Socrates asks the jury to judge him not on his oratorical skills, but on the truth. Socrates says he will not use ornate words and phrases that are carefully arranged, but will speak the chance thoughts that come into his head. • He says he will use the same words that he is heard using at the agora (market place) and the money-tables. • In spite of his disclaimers, Socrates proves to be a master rhetor who is not only eloquent and persuasive, but who plays the jury like an impresario.
The speech, which has won readers to his side for more than two millennia, does not succeed in winning him acquittal. He is education’s first martyr. • Socrates is famously condemned to death, and has been admired for his calm conviction that the gods are doing the right thing by him. The Death of Socrates, by Jacques-Louis David (1787).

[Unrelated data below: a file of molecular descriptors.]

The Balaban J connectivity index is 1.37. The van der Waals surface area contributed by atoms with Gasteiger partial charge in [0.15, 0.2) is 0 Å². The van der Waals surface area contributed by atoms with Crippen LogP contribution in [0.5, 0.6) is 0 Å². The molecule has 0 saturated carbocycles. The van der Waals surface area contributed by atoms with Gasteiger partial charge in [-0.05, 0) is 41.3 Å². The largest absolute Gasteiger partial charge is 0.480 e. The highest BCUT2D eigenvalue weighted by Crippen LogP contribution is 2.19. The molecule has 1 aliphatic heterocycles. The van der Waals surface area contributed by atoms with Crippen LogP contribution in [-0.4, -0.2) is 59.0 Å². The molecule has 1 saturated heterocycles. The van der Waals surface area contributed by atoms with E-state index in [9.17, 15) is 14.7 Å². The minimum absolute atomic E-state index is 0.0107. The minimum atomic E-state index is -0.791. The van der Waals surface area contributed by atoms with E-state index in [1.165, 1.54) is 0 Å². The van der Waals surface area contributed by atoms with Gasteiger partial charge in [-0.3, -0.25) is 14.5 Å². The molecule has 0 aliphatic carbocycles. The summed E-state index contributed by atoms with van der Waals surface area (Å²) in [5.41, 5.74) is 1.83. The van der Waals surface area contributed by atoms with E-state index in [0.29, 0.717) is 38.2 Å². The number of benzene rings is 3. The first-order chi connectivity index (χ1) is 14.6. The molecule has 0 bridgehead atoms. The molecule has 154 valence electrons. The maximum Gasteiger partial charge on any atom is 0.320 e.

Plato(428/427 BC – 348/347 BC) • Plato, with his mentor, Socrates, and his student, Aristotle, helped to lay the foundations of Western philosophy. • Plato was also a mathematician, writer of • philosophical dialogues, and founder of the • Academy in Athens, the first institution of higher • learning in the western world. • He was originally a student of Socrates, and was as • much influenced by his thinking as by what he saw • as his teacher's unjust death.
Plato's sophistication as a writer can be witnessed by reading his Socratic dialogues. Some of the dialogues, letters, and other works that are ascribed to him are considered spurious. • Although there is little question that Plato lectured at the Academy that he founded, the pedagogical function of his dialogues, if any, is not known with certainty. • The dialogues since Plato's time have been used to teach a range of subjects, mostly including philosophy, logic, rhetoric, mathematics, and other subjects about which he wrote.